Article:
The ride was somewhat exhilarating, as the driver was new to the road and to each of the numerous potholes that met our path – they were certainly successful in slowing us down, and it took quite a few hours longer than expected to reach Meru. Early the following morning, we started work.

My host organization’s initial focus was HIV-Aids, and one of the programs that is still ongoing is to ‘sponsor’ children living with HIV – paying for their food, health care, school fees, and education to ensure their basic needs are met. It has since expanded to meet the pervasive problem of girl child “defilement” (the term used for rape in the Kenyan Constitution).

My work for the Equality Effect is based out of the organization’s rescue shelter, where girls who have been defiled or abused are kept safe when there has been no action to arrest the perpetrator, when the court case is ongoing, and/or when the girls’ families are unwilling or unable to protect them from further harm.  It is a great experience to be working in close proximity with the girls and to already be going so frequently ‘into the field.’

One of my first tasks was accompanying a social worker to the Meru Court to observe and document a defilement trial. This visit made tangible the inadequacies of the Kenyan court and police systems and the resultant access to justice issues that I had read about in preparation for the internship.  Defilement cases – if they even make it to court – proceed over many months and in bits and pieces. One court date might be set with the purpose of hearing less than an hour’s statement from a witness or two, and the judge will set the next date weeks or months in the future.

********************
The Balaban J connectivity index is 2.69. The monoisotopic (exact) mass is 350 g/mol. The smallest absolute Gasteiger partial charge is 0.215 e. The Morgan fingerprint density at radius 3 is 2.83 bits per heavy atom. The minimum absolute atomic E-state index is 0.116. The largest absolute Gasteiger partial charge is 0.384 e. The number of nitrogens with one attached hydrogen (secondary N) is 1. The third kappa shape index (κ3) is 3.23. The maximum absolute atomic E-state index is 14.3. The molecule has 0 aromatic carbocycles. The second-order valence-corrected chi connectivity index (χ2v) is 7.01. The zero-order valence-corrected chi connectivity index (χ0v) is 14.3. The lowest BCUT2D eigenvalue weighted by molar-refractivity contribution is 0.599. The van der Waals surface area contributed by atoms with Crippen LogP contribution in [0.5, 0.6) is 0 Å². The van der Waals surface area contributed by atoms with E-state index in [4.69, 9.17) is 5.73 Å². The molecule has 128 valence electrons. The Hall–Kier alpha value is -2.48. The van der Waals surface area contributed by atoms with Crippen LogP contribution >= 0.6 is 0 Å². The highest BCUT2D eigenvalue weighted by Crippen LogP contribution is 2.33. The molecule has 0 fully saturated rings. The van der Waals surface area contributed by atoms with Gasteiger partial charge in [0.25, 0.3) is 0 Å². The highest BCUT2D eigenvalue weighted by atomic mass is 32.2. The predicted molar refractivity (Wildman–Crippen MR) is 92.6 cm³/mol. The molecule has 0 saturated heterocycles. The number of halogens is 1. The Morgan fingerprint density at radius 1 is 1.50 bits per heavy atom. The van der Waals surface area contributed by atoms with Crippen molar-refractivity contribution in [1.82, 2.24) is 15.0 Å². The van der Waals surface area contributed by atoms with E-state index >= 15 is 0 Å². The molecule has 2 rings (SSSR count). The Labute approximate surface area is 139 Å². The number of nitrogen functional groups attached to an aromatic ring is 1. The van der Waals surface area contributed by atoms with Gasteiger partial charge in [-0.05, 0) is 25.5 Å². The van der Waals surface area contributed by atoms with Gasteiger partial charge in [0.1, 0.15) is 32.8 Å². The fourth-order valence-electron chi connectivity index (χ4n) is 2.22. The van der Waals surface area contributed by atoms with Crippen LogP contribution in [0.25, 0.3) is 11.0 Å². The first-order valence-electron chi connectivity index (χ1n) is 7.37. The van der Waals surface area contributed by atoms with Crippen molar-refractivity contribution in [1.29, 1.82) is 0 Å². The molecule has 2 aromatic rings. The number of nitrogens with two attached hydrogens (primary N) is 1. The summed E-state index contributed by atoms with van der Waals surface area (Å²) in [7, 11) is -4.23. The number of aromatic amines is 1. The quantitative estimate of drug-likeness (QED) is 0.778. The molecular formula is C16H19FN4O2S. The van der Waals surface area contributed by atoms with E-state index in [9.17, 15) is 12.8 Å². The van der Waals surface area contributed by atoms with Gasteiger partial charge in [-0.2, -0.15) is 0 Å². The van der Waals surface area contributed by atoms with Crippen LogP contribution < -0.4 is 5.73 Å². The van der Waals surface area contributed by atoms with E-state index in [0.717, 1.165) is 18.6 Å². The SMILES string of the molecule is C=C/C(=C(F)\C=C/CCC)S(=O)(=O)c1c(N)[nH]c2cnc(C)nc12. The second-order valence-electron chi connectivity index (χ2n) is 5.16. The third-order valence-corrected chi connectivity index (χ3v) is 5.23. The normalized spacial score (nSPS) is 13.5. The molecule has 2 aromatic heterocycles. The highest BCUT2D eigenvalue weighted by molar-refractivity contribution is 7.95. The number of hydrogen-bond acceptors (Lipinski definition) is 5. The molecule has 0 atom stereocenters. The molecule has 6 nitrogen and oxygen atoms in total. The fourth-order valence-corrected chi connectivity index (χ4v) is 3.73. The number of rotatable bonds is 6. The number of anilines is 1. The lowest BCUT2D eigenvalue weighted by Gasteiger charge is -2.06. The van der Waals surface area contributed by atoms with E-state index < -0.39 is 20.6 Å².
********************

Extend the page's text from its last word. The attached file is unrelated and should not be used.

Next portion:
When the girl testifies, the physical limitations of the courtroom can result in the perpetrator being just metres from where she is sitting as she speaks.  Even worse, because few have legal representation, the perpetrator has a right to cross-examine the girl himself. Finally, the prosecutors in Meru are all police officers and not lawyers, which begs questions not only of their capabilities but also of the impartiality of prosecution when police misconduct plays a role in any given case. Seemingly, when the perpetrator has a criminal defence lawyer, and the girl’s only advocate in the court is a police officer/prosecutor, the pre-existing power imbalance is unduly exacerbated.

These brief observations highlight how even when a “defiled” girl overcomes the many obstacles she faces bringing a claim – the great stigma attached to defilement; her family’s impoverishment, lack of resources, and isolation in rural areas; the trauma she experiences; and police indifference or complicity – she must overcome further obstacles in court. I look forward to sharing more details of my legal work here soon!